Secondly, if Eliezer was searching for a young child, this indicates that he sought a relatively unmolded person, one who would be unresisting to having the contours of her personality shaped by Yitzchak Avinu. This is Rashi's Rivka - the Pure and Passive Rivka, a personality to be molded.

Tosafot's view, however, differs on both accounts. A fourteen-year-old girl is a ba'alat chesed because she has decided to be one and has acted upon that decision; it is not an instinctive, supernatural spiritual boon.

Moreover, according to Tosafot, Eliezer was not looking for a timid child who follows her husband's lead; rather, he was looking for someone to lead Am Yisrael together with Yitzchak Avinu. Rivka's figure is a dominant, powerful one. This is Tosafot's Rivka - the Nation Builder.

If we set aside the dispute for a moment, we have presented here two facets of the test which Eliezer set for Yitzchak's potential bride:

a) the strength of her commitment to the specific quality of chesed;

b) her ability to take the initiative - this with regard to all of her qualities.

Firstly, the test gauged the extent of her commitment to chesed. Was she merely a person who did not resist the idea of chesed, perhaps she even admired it; or, was she a person who was "rodef chesed," one who charges after the opportunity to perform a kindness? According to both Rashi and Tosafot - regardless of whether her kindness was instinctive or decided-upon - the test was designed to measure its strength.

Secondly, Eliezer was trying to distinguish the level of her leadership initiative - he was searching for someone who was not just a cheftza but a gavra, not a passive object but an active subject.

Generally speaking, the ability to take initiative is a very positive quality. But when speaking of a potential mate for Yitzchak, it becomes crucial. Generally, Yitzchak is portrayed as a relatively passive character. When he decides to leave Eretz Yisrael in a time of famine (Bereishit 26:3), God tells him not to move, but to stay where he is. In the akeida, he is the archetype of sacrifice: Avraham is tested, but Yitzchak never reacts; he is sacrificed, quietly and willingly. Later, when Yitzchak digs wells, he gives them the same names his father gave them (Bereishit 26:18).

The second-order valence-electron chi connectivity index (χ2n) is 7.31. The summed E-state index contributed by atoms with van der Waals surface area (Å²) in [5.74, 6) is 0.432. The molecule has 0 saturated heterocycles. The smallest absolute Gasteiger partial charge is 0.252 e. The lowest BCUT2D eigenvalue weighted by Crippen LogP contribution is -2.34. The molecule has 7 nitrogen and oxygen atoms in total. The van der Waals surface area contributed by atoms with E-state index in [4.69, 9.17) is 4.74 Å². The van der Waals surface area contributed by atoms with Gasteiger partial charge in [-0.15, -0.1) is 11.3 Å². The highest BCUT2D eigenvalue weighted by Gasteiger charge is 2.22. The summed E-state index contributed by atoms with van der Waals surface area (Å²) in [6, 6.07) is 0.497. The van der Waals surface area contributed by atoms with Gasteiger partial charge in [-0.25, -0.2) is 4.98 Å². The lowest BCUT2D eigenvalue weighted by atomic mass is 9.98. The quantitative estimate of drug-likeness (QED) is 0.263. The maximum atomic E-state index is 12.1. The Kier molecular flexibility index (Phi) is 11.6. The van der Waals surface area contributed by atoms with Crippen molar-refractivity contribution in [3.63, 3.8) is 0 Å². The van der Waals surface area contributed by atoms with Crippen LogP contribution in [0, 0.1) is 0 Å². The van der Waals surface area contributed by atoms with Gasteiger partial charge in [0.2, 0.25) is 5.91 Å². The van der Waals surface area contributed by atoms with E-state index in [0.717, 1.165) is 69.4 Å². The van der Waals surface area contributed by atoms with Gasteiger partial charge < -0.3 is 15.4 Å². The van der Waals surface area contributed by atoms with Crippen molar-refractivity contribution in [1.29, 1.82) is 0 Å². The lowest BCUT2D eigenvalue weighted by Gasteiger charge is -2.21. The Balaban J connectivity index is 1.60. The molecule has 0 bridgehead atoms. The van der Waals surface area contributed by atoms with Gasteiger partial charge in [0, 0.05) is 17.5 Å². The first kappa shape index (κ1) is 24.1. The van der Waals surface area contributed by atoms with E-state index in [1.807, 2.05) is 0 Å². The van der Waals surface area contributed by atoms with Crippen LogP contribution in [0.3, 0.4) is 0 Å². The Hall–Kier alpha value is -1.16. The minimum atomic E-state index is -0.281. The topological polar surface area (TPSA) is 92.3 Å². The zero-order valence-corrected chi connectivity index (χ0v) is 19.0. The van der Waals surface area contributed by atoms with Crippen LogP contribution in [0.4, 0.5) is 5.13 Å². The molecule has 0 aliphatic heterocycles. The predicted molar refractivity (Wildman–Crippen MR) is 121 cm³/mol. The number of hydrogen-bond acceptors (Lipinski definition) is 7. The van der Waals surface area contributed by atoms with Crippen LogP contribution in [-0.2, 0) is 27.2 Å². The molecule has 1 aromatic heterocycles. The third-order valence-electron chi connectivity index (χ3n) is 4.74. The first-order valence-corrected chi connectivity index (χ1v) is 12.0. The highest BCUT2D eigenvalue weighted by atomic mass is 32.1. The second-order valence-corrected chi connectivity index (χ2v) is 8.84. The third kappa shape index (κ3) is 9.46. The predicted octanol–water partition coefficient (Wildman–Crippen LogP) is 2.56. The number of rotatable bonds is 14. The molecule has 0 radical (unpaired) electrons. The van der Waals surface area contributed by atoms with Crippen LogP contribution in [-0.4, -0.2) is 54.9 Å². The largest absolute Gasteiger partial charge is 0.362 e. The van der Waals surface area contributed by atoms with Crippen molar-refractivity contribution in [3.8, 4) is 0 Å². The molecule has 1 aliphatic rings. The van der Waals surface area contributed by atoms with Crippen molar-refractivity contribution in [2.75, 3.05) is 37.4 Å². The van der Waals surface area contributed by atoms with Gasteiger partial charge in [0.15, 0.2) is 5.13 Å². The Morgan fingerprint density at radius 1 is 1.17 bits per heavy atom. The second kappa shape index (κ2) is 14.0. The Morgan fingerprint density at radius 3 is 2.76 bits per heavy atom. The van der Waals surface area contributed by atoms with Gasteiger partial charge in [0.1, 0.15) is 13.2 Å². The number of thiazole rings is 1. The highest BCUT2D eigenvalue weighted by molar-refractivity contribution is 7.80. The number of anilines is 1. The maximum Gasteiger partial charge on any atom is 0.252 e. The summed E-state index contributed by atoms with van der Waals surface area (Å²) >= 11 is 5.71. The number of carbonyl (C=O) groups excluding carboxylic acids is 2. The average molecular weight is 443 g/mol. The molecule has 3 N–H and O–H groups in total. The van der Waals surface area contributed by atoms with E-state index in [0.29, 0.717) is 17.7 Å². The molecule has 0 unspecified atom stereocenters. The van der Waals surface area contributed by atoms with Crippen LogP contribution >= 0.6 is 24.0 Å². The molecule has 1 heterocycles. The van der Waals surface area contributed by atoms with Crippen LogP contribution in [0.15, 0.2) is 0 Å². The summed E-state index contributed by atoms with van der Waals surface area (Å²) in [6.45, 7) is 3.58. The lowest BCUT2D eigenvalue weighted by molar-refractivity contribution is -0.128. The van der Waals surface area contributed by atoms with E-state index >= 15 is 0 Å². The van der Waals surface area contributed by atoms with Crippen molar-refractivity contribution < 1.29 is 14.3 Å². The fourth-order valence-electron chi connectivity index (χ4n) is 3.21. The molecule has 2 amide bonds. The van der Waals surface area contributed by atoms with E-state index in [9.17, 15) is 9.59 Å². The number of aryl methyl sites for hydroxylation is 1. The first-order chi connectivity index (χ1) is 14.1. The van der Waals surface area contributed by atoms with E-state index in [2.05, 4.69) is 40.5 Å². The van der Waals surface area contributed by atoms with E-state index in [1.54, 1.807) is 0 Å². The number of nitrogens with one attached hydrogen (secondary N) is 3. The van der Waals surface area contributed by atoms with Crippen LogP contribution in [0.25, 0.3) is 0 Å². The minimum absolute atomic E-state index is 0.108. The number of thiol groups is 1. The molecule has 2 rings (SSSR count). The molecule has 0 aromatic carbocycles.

In short, Avraham is a spiritual revolutionary, while Yitzchak is far more passive, willing to walk in his father's footsteps and never feeling the need to step out of his father's shadow. Most indicative of his passivity is the fact that towards the end of his life, he becomes blind - to the extent that Rivka controls the entire issue of succession and the dispute over the birthright, working around him when necessary! Ya'akov, too, was transformed from the child who does as his mother bids him into a resourceful planner and executor of a broad strategy - as is evident in his conflicts with both Lavan and Esav.

Thus, we see that a highly motivated, active figure was needed to balance the more quiet and introspective Yitzchak.

Indeed, after reviewing Eliezer's actions, we would seem to side with the Ra'avad and also against him. Not only did Eliezer's actions not constitute nichush, but they were, on the contrary, a carefully planned, finely tuned test, designed to find a mate who would complement Yitzchak, who would carry on the values of Avraham, and who would lead Am Yisrael at its formative stages of development. As Eliezer says, "... She is the one whom You have PROVEN [to be the correct mate] for your servant Yitzchak" (Bereishit 24:14). It was PROOF Eliezer wanted, not an omen; and it was proof most specifically for a mate for YITZCHAK.

(This sicha was originally delivered on leil Shabbat, Parashat Chayei Sara 5757 [1996].)